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Editorials

  • What I believe in ...

    Over the past 20-plus years, plenty of people have claimed to know this and that about me, even about things I don’t often talk about in these columns, or the stories I have written.

    Sometimes it’s about politics. Others speculate about my faith, the little chapel I built, sexual orientation and my thoughts on everything from abortion to the death penalty to the existence of UFOs.

    But for those who want to know a little more about me, sit down, take a deep breath and hang on.

    Politics.

  • Tobacco sales should be for those 21 and older only

    Tobacco use remains a significant public health scourge across the country. There are few places where the problem is more pronounced than Indiana.

    U.S. Sen. Todd Young, a Republican from Indiana, has joined forces with a bipartisan group of senators to attack the issue on a key front – by proposing a bill that would raise the federal minimum age to buy tobacco products, including e-cigarettes, to 21.

    It’s a good idea worthy of support. Our communities would benefit from having tobacco products more tightly controlled in this way.

  • Having your say on public education

    Jennifer McCormick – who will be the last state superintendent of public instruction elected by Indiana voters – has a message for Hoosiers.

    Speak up.

    In a speech earlier this month, McCormick, whose elected position will become a governor-appointed one beginning in January 2021, encouraged the public to be a voice for public schools.

  • Tobacco to 21 Act proposal good for state, nation

    Despite widespread support for a proposal to raise the smoking age to 21 in Indiana, the measure stalled in the recently-concluded legislative session.​

    Here’s hoping that a bipartisan bill introduced by Indiana Sen. Todd Young – which would accomplish this goal nationally – succeeds.

    The Tobacco to 21 Act would prohibit the sale of tobacco products, including e-cigarettes, to anyone under the age of 21. Young noted in a recent phone interview that public health experts call the move an “incredibly impactful policy change.”

  • Measles fight hinges on vaccinations, facts

    Many recent measles outbreaks in the U.S. have been centered in large cities but that doesn’t mean there is no risk here.  That’s why it’s so important for all children to be vaccinated – against measles and other common childhood diseases.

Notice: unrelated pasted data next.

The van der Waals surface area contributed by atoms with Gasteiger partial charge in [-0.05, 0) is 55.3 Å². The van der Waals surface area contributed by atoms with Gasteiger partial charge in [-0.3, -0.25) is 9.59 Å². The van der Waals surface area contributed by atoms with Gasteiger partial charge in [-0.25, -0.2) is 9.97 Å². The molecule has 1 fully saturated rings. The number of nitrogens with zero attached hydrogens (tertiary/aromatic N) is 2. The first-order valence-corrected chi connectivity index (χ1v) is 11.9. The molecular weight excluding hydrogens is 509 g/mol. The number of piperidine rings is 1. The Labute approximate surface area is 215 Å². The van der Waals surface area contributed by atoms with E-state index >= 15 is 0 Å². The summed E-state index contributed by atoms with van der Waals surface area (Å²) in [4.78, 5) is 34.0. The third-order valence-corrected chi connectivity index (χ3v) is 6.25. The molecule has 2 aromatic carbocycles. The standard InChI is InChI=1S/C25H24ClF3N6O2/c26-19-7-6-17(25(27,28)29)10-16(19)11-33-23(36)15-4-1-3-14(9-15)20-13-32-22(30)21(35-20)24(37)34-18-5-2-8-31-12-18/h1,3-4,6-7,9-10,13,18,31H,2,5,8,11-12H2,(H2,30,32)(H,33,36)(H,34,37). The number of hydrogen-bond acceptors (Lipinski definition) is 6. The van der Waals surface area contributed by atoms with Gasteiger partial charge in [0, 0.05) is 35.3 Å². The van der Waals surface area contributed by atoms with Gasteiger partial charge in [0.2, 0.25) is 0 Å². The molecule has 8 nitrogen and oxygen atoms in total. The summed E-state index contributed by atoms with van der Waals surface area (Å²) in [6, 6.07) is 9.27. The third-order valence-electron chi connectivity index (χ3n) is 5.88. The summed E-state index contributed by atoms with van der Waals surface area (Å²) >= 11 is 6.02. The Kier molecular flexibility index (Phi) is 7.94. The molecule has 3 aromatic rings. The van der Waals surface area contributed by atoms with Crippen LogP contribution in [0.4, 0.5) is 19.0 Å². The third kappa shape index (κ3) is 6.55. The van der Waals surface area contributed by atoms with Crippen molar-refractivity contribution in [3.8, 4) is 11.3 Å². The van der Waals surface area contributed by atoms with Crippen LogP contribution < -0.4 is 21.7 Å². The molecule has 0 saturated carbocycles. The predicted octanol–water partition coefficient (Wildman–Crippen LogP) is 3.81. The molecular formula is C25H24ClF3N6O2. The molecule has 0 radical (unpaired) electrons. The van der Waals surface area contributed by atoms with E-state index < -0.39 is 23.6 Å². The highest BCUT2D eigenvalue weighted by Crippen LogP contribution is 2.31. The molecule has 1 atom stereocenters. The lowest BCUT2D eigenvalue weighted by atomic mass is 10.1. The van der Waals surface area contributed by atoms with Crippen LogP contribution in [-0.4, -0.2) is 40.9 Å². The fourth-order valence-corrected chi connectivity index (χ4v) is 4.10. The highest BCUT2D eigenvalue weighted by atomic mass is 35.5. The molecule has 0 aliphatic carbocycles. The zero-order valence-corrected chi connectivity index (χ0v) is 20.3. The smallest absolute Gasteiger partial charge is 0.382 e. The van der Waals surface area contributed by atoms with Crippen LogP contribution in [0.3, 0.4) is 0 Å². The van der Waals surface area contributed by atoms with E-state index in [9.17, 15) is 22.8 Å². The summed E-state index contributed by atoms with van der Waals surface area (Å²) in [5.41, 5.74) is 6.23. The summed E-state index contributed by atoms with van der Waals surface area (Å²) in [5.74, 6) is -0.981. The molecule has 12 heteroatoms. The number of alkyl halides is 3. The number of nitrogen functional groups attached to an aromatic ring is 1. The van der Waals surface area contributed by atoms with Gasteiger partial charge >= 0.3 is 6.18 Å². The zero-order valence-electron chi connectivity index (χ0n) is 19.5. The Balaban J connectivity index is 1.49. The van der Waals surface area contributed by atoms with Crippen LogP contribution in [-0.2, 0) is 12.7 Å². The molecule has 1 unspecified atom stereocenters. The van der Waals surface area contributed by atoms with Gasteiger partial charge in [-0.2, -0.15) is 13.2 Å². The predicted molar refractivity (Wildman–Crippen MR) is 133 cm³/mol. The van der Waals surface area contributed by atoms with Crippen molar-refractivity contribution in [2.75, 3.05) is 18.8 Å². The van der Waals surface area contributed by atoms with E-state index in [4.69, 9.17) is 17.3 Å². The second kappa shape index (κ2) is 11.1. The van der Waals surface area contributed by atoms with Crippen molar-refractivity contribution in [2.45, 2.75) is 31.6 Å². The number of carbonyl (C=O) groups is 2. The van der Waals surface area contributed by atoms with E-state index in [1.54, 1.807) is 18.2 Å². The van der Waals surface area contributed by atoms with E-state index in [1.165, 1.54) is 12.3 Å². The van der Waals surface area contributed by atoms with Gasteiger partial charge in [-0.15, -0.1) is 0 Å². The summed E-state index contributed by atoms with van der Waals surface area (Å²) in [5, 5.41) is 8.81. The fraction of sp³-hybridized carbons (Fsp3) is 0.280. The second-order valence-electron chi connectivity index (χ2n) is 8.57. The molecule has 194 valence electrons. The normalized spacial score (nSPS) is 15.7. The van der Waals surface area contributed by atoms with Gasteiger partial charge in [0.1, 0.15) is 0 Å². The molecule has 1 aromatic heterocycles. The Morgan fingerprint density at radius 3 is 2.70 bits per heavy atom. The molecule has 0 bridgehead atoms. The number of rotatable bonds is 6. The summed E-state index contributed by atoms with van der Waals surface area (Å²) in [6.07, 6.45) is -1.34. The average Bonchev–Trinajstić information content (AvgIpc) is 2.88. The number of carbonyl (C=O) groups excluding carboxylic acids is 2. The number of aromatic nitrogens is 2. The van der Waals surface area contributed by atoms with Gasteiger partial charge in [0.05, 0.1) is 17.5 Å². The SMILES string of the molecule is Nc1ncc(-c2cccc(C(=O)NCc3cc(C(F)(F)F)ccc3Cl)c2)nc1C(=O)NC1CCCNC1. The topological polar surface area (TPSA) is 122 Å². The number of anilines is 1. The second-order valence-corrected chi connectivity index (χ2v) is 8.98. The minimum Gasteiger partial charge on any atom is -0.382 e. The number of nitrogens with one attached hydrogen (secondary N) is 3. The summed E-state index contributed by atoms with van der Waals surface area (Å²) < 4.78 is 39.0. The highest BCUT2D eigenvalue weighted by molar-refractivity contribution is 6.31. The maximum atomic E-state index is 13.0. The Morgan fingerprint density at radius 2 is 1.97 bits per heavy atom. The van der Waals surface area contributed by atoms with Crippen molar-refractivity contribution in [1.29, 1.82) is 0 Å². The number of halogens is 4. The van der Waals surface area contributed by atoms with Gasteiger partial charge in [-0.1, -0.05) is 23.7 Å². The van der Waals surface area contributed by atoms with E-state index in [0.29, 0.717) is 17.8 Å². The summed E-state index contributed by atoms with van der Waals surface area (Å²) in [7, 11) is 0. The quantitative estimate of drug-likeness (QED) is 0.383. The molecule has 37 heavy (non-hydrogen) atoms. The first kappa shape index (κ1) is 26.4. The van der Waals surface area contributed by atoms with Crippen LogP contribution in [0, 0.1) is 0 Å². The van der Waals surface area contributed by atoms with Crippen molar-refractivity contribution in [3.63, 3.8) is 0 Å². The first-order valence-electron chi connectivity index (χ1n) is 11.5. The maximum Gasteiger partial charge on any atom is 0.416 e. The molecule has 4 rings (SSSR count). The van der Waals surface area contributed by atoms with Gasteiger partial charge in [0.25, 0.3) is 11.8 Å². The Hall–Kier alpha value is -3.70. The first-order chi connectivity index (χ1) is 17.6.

• Buttigieg’s wire tap issue a black-and-white fallacy

    The road to the White House is never black and white nor clearly defined. But for Democratic hopeful Pete Buttigieg it is just that, a matter that he is white and how he’s perceived by blacks – not because of his words or explicit actions, but at another’s misdeed.

  • Always on the line, thank you 911 dispatchers

    This week is Public Telecommunications Operators Week, an overly complex name for a time set aside each year to thank the people who answer the phone when we dial 911. Perry County is well served by dispatchers who work from the Tell City Police Department. In case you didn’t know, the dispatching station that relays calls for police, fire departments, ambulances and conservation officers is staffed around the clock, seven days a week, 365 days a year. The place never closes.

  • Thank you, volunteers for countless acts of service

    National Volunteer Week wrapped up yesterday, a perfect time to thank everyone in our county who volunteers their time and talents to the many community groups that improve life in so many ways.

    Millions and millions of Americans make volunteering part of their daily lives. In fact, a recent Volunteering In America study prepared by the Corporation for National and Community Service revealed that 77.4 million people, or 30.3 percent of the population, volunteered through an organization in 2017.

  • A slow but steady shift to renewable energy

    Recently, an Indiana environmental group called the Evangelical Environmental Network petitioned Indiana Gov. Eric Holcomb with 21,000 signatures demanding “100 percent renewable energy in the state by 2030.”

    Calls for a complete changeover in Indiana to renewable energy sources over the next decade might not be a realistic goal.

  • Laws needed to protect journalists

    Each day, journalists throughout the country are working tirelessly to inform their readers what the government is up to. The free press is one of the most important pillars of American democracy. By reporting the truth, reporters allow the citizenry to elect leaders that represent their values and ideals and craft laws and policies that they believe in.